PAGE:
While claiming special status, what university lobbyists do looks strikingly similar to what any other lobbyist does. They show up to the Capitol every day during the legislative session, work the same rope lines outside the chambers for lawmakers’ attention, fight for scraps out of the same state budget trough, and ply legislators with food and drink like any private sector lobbyists. But they don’t have to play by the same rules.
Still, private lobbyists are reluctant to complain too loudly.
The universities, in particular UGA and Georgia Tech, are powerful and influential. Lobbyists interviewed for this story were wary of angering the university system or its powerful backers in the General Assembly.
“Everyone should follow the law, whatever the law is,” Jet Toney, president of the Georgia Professional Lobbyists Association, said.
Law is vague
What the law is isn’t very clear.
The ethics commission, formally called the Government Transparency and Campaign Finance Commission, was scheduled to consider an advisory opinion earlier this month that would have made state employees who meets the definition of a lobbyist register as such and disclose their spending.
But the proposed opinion was pulled from the most recent meeting agenda over concerns from the Office of Legislative Counsel, the agency that drafts bills for lawmakers. Commission director Stefan Ritter said the opinion will be back on the commission’s agenda at its next meeting in March.
“I think the proposed opinion is a correct statement regarding the current law,” Ritter said.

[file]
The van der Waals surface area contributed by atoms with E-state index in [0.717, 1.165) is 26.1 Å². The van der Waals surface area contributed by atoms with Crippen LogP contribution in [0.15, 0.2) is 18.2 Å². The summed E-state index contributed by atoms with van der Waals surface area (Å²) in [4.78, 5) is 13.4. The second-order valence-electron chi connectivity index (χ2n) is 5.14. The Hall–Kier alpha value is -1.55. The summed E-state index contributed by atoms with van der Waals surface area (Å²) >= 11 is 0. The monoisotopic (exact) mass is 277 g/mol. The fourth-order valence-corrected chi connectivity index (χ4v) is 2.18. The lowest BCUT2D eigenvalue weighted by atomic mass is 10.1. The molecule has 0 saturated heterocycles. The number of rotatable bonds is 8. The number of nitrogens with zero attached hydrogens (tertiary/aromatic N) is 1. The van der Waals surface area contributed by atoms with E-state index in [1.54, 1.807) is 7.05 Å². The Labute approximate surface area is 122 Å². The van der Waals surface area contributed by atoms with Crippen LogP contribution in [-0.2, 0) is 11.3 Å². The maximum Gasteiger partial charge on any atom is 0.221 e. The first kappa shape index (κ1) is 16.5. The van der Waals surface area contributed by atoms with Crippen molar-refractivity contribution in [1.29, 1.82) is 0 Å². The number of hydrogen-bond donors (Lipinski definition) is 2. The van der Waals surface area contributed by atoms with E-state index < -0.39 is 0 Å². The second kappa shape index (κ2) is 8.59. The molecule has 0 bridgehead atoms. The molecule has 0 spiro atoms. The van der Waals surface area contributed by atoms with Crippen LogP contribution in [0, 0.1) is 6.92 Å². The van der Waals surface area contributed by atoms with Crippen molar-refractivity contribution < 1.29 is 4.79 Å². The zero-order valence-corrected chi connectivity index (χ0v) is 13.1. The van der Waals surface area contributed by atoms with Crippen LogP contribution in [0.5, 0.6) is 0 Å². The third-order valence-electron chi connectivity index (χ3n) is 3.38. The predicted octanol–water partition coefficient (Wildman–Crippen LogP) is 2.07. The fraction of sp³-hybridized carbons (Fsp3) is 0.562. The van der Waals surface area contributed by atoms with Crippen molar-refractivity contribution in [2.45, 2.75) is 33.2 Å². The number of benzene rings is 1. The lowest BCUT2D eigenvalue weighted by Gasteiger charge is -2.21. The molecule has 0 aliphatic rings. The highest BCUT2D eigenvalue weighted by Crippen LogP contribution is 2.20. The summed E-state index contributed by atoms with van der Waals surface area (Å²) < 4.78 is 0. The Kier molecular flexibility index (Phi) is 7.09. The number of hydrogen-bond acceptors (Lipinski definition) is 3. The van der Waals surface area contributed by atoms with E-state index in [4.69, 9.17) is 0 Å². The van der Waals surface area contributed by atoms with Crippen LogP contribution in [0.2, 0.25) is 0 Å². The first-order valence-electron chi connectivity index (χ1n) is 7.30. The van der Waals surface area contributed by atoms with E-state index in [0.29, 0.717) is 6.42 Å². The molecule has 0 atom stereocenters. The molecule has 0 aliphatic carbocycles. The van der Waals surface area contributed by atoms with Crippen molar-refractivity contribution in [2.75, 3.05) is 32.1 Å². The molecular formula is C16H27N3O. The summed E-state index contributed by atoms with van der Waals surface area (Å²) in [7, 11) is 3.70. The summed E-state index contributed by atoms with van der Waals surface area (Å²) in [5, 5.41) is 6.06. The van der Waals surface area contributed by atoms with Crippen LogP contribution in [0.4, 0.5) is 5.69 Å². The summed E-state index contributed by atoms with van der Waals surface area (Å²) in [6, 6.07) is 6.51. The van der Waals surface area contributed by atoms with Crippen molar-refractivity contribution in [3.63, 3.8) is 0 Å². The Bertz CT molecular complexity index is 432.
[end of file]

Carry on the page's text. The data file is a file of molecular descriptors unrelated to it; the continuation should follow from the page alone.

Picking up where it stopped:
Rep. Alan Powell, R-Hartwell, said university system employees who work the Capitol to influence legislation most certainly should register and report their spending. But, Powell said, what colleges and universities really need are employees whom lawmakers can call for official business.
“Believe it or not, some of us do have to call on them for our constituents,” Powell said. “I don’t call on them because I need a football ticket. If I want to go to a ballgame I buy my own damn ticket.”
Powell did not accept any gifts from university system lobbyists this year, but he said they are major players during the legislative session.
“I watched the power of the lobbyists of the Board of Regents two years ago when we passed that 2nd Amendment bill and they lobbied like a son of a bitch,” Powell, chairman of the Public Safety Committee, said.
Sweeping gun legislation passed in 2014 would have allowed licensed owners to carry firearms on to college campuses. The university system successfully fought to have that portion taken out of the bill.
“I’d rather see them not trying to over-influence legislation that’s not education related,” Powell said. “The taxpayers are paying for these folks to work diametrically opposed to legislation that should be the purview of the General Assembly.”
Rep. Earl Ehrhart, R-Powder Springs, said university employees whose job it is to influence legislation certainly should register as lobbyists and report their spending.
“Take Kennesaw State (University),” he said. “I work in economic development with different individuals out there at Kennesaw State. If I have lunch with them should they have to register? If it’s their government affairs person, absolutely.”